THE BLOG
06/12/2014 07:53 am ET | Updated Aug 12, 2014

10 Books For Kids Who Hate Reading

In Absolutely Almost [Philomel, $16.99], my most recent children's novel, nothing pains struggling reader Albie more than attempting to plow through the copy of Johnny Tremain that his well-meaning mother has thrust at him. ("If I tried to read Johnny Treeface again," he worries at one point, "it would probably kill me. And I definitely didn't want to be dead from a book.") Fortunately, Albie eventually discovers that there are some books out there that aren't deadly -some of them are even (gasp!) fun.

Do you have a kid like Albie who would rather eat Brussels sprouts than read a single page of "fine literature?" Here are ten amazing books -- some well-known, others less so -- sure to grab even the most reluctant of readers.

The Adventures of Captain Underpants by Dav Pilkey

Troublemakers George and Harold accidentally hypnotize their principal, turning him into a crime-fighting superhero named Captain Underpants, who wears (appropriately enough) little more than underpants. With lots to giggle at in both the text and illustrations, this stupendously silly book has garnered legions of fans. Best of all, there's a whole series to satisfy kids once they've caught the reading bug.

Ages 6-10

Hamster and Cheese: Guinea Pig, Pet Shop Private Eye by Colleen AF Venable; illustrated by Stephanie Yue

The first in a series, this graphic novel for the younger set stars Sasspants, a guinea pig detective, who attempts to crack the case of a stolen sandwich, with the help of her fellow residents at Mr. Venezi's pet shop. A healthy dose of mystery, silliness, and fun animal facts squeezed into a short, easy-to-digest package.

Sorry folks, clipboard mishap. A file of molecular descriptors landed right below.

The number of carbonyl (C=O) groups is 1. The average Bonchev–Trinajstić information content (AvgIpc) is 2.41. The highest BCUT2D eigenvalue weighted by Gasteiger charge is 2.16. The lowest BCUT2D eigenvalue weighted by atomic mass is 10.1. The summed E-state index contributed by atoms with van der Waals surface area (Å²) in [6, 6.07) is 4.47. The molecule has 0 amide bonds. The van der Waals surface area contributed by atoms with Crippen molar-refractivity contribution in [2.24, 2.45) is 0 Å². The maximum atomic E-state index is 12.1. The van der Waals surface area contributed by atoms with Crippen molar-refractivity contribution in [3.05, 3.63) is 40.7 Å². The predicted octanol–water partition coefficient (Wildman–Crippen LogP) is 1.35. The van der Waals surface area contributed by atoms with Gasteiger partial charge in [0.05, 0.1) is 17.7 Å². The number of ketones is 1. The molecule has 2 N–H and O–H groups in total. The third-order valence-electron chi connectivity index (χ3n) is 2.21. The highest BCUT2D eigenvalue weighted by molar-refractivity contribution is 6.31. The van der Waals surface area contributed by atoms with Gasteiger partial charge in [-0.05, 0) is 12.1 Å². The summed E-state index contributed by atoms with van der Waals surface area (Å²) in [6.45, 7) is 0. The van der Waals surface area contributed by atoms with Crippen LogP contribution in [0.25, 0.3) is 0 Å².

Ages 5-9

The Strange Case of Origami Yoda by Tom Angleberger

Tommy and his classmates attempt to determine whether school weirdo Dwight can, in fact, communicate with his origami Yoda finger puppet (yes, that would be the Yoda of Star Wars fame). If the premise sounds loopy, that's because it is--delightfully so. Young readers will adore Origami Yoda's surprisingly sage advice on everything from pop quizzes to what to do if you accidentally wet your pants. Several follow-up novels offer even more laughs and wisdom.

Ages 8-12

The Popularity Papers: Research for the Social Improvement and General Betterment of Lydia Goldblatt & Julie Graham-Chang by Amy Ignatow

Decidedly uncool BFFs Lydia and Julie take popularity into their own hands by researching their way to the A-list. Presented as a scrapbook--complete with letters, found objects, and copious illustrations--we learn exactly what not to do on the path to popularity (let's just say a dye job goes incredibly wrong). Readers reluctant to part ways with the goofy girls needn't fear--several sequels provide many more hijinks.

Ages 8-12